Shyness affects us all and I have written about confidence and shyness on Tusitala several times. There are lots of tools that we can all use to boost our self-belief, particularly when we are in new situations like University!
I have just finished a superb course on Creative Writing with Curtis Brown, called Write to the End of your Novel: http://www.curtisbrowncreative.co.uk/course/write-to-the-end-of-your-novel-4/ I would recommend to anyone who is interested in writing a novel to look at their Courses and submission criteria. I found the course material and their forum inspirational. And the Curtis Brown regular news letters are also fabulous too.
One of the exercises produced this piece of writing and it does relate to the feeling of reticence that many students have when speaking in groups. sometimes, it feels very difficult to speak up and out. This story is a fictionalised version of the truth!
Morrissey lied. Shyness was crap. The monster sat waiting every Tuesday morning at 11. For the final year English tutorial. Autumn term lasted 10 weeks. The sly calendar in Sydney’s head had ticked off five weeks already and she’d only managed two hellos and half a good bye which didn’t feel very good at all.
Sydney relied on the maths to prove that next time might be better. But Morrissey was still a traitor so she told her brother to burn all his records and show loyalty. He didn’t.
‘What are you like Sydney?’ said a friend. ‘Just practice speaking in a mirror. Go slowly. They’ll listen’.
Unfortunately, the tutorial was crammed full of single hons students who all spoke very quickly and drank together. Sydney noticed they all had names ending in ‘i’ which confirmed her worst fears. Red haired Toni and blonde Pauli teased their tutor too, ‘Oh Pete,’ they cried and wagged their fingers wickedly.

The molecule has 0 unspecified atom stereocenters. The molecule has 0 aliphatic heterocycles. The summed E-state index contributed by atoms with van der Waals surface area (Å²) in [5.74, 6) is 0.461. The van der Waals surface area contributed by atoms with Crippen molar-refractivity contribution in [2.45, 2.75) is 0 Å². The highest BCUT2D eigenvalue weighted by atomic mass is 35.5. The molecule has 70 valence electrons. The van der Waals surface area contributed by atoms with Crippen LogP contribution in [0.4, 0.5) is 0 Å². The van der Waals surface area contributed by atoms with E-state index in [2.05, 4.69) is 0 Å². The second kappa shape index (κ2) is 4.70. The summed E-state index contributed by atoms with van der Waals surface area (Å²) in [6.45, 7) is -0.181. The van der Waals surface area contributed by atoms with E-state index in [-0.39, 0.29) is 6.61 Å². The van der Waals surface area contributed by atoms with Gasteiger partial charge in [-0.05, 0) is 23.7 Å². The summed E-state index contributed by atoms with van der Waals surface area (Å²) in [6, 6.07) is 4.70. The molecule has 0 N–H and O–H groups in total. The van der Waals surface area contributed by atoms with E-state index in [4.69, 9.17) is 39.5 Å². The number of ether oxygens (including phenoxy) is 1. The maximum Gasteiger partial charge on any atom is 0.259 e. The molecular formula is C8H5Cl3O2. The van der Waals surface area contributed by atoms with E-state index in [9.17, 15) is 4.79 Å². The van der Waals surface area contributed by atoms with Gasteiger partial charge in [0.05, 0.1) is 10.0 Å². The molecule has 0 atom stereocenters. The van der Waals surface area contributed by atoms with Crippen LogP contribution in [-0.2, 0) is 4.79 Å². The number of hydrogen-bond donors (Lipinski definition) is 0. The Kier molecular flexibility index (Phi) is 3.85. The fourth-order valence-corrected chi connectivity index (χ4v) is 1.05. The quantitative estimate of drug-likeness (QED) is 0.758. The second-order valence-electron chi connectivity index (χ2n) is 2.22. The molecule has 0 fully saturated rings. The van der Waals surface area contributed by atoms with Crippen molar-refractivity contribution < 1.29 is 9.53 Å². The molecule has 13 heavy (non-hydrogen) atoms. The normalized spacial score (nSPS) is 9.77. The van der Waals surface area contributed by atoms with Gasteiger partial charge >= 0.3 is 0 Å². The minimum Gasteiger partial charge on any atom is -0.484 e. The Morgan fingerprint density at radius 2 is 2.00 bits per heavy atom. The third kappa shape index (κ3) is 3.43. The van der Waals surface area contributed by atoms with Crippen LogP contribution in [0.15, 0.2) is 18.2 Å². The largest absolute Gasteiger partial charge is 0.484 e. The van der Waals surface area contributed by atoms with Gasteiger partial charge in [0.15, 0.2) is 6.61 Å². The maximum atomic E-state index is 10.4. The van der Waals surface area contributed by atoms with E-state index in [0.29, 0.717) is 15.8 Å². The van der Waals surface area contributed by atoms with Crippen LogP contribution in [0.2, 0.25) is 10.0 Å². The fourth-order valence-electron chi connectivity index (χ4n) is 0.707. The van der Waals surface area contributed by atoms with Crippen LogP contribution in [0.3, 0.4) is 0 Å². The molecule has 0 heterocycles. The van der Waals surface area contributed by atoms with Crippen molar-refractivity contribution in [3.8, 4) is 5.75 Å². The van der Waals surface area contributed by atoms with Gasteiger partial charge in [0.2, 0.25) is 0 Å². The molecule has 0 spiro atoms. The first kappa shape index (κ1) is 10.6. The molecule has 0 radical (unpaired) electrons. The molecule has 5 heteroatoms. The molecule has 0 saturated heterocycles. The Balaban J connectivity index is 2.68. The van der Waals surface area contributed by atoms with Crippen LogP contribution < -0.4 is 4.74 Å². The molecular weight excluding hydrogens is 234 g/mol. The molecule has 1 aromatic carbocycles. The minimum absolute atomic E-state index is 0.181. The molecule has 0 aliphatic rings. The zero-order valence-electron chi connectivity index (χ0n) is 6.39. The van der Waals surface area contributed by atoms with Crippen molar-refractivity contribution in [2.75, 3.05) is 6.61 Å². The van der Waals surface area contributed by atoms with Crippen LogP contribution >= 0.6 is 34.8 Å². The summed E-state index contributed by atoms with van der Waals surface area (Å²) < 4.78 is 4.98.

Sydney had belly flopped in hell.
Dr Peter Winstanley came from Birmingham and smoked Marlborough cigarettes one after another. He always needed a light followed by salt and vinegar crisps, which he then spilt down his suit. Sydney didn’t smoke and hated crisps. By week six, even her feet felt depressed.
George Eliot didn’t help much either. Two weeks on Middlemarch apparently. As luck didn’t have it, they all adored the maturity of her writing, the complexity of her moral insights, and Peter smoked more than ever. Sydney felt all dried up and bitter, and said absolutely nothing even when she made it to the door.
‘Conrad’s Heart of Darkness next week,’ drawled Peter reaching for Toni’s lighter.
‘Wonderful’ they cooed as one. . ‘Week seven already. Soon be Christmas’.
The following Tuesday, with gritted teeth, Sydney soaked herself in the only perfume she wore on Saturday nights. She counted her steps as she marched up the hill to the university and then took the stairs not the lift.
Two minutes in, a wide pause and Sydney took a breath. Grab that opening girl! But faltering at the fence, nothing came out. Gallantly, a smiling Pauli mentioned some fascinating background reading and everyone leapt in claiming secondary sources to die for.
Sydney might as well have been in a cage full of parrots.
Fifteen minutes left and Sydney’s buried rage boiled. Hungry as hell and tired of secrecy, Sydney knew why she got Marlow and that all that darkness. That bloody silence on that dismal river. She lifted her feet onto the seat. Crossed her legs. Forgot to breathe.
‘I disagree’ she said, from nowhere. I think Marlow needs Kurtz. Very much. The horror is himself It’s a lonely, heartless book. ‘
No one spoke. Not even Toni who looked out the window as if she was about to wave to a brand new friend.
Peter Winstanley brushed away some crisps and sighed. ‘ You know Sydney, I think you’ve a point there. It is a lonely book. Don’t suppose you fancy writing an essay about it? I’d like to read it, you know.’
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